The Skaggs Institute
for Chemical Biology
Understanding the Molecular Mechanisms
of Protein Misfolding Diseases
J.W. Kelly, L. Bazhenova, J.
Bieschke, D. Bosco, P. Braun, M.T.A. Dendle, W. DHaeze, T. Foss, D. Fowler, K. Frankenfield,
Y. Fu, J. Gao, M.-Y. Gao, A. Hurshman, S. Johnson, E.T. Powers, A. Sawkar, S. Siegel, J.-Y. Suk,
L. Wiseman, I. Yonemoto, Z. Yu, Q. Zhang
goal is to understand molecular mechanisms of protein folding and of protein misfolding, which
leads to neurodegenerative diseases, including Alzheimers and Parkinsons disease.
We use cell biological approaches, in collaboration with W.E. Balch, Scripps Research, spectroscopic
and biophysical approaches in combination with chemical synthesis, and animal studies.
As a result of a mutation and/or denaturation
stress associated with aging and/or oxidative stress, the transthyretin tetramer dissociates,
and subsequent changes in the tertiary structure of the monomer make the monomer competent to misassemble
into aggregates, including amyloid fibrils associated with numerous transthyretin amyloid
diseases. We synthesized various structurally distinct small molecules that stabilize the native
tetramer, thereby inhibiting the rate-limiting dissociation required for amyloidogenesis.
For example, bisarylaldoxime ethers substituted
with a carboxylic acid on one aromatic ring and halogens or a trifluoromethyl group on the other
aryl ring substantially inhibit the formation of transthyretin fibrils, as do oxazoles with a
carboxyl group at C-4, a 3,5-dichlorophenyl group at C-2, and an ethyl, a propyl, or a trifluoromethyl
group at C-5. Such small molecules might be suitable candidates for drugs for transthyretin amyloidoses,
as illustrated by diflunisal, which is now being tested in humans in a multicenter placebo-controlled
We also showed that only the most destabilized
transthyretin variants are degraded in the endoplasmic reticulum, and then only in certain tissues.
We discovered that endoplasmic reticulumassisted folding determines protein secretion
in a tissue-specific manner, and we propose that its competition with endoplasmic reticulumassociated
degradation may explain the appearance of tissue-selective amyloid diseases, especially for
highly destabilized transthyretin variants that lead to CNS-selective disease, because the
CNS is the only tissue that can secrete these highly unstable transthyretin variants.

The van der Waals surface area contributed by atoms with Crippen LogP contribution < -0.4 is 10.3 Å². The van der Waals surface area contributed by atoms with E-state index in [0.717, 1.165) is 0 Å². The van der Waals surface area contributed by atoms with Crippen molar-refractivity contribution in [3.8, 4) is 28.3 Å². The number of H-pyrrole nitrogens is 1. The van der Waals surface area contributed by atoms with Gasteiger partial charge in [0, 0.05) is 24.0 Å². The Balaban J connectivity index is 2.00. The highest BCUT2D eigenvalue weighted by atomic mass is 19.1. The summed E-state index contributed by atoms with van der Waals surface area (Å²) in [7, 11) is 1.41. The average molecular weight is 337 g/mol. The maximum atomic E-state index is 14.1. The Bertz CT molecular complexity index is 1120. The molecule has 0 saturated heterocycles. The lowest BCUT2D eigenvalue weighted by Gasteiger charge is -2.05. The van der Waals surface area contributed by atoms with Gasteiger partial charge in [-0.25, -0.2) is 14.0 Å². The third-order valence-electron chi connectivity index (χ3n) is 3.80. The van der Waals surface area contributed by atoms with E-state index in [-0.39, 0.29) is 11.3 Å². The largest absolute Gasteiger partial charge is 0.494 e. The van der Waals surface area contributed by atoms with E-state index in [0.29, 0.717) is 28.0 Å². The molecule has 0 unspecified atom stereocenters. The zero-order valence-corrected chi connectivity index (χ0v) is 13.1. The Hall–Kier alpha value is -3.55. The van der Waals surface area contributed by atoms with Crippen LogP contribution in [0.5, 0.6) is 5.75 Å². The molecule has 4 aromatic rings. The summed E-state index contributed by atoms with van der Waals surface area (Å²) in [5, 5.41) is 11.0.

We also investigated the role of the amino
acid Cys10 in transthyretin amyloidogenicity. This amino acid is present in each transthyretin
monomer and may occur in a mixed disulfide form. The Cys10 mixed disulfide form of Val30Met, an important
disease-associated variant, had diminished protein stability and enhanced amyloidogenicity.
However, in contrast to Val30Met, the double mutant Cys10Ser/Val30Met, which cannot make mixed
disulfides, is nonamyloidogenic in transgenic mice, suggesting that the formation of mixed disulfides
influences transthyretin amyloidosis in vivo.
Oxidative Metabolites and Protein Aggregation
In collaboration with P. Wentworth and
R.A. Lerner, Scripps Research, we discovered that oxidative metabolites of cholesterol can covalently
modify amyloid β-peptides
accelerating the amyloidogenesis of these peptides, which are associated with Alzheimers
disease. Metabolic modification of Aβ
amyloidogenesis occurs via a 2-step mechanism involving the energetically downhill assembly
of spherical aggregates by Aβ-metabolite
adducts before the generation of fibrillar aggregates. This mechanism may explain the formation
of Aβ aggregates in
the brain at very low concentrations.
including Parkinsons disease and dementia with Lewy bodies, are characterized by cytoplasmic
aggregates within degenerating dopaminergic neurons in the substantia nigra. Clinical observations
suggest a correlation between oxidative stress or inflammation and Parkinsons disease.
We are exploring the hypothesis that reactive oxygen species react with metabolites to generate
oxidized metabolites that can interact with α-synuclein,
triggering misfolding and subsequent aggregation. We aim to determine whether such metabolites
accelerate the aggregation of α-synuclein
in the same way they accelerate the aggregation of Aβ.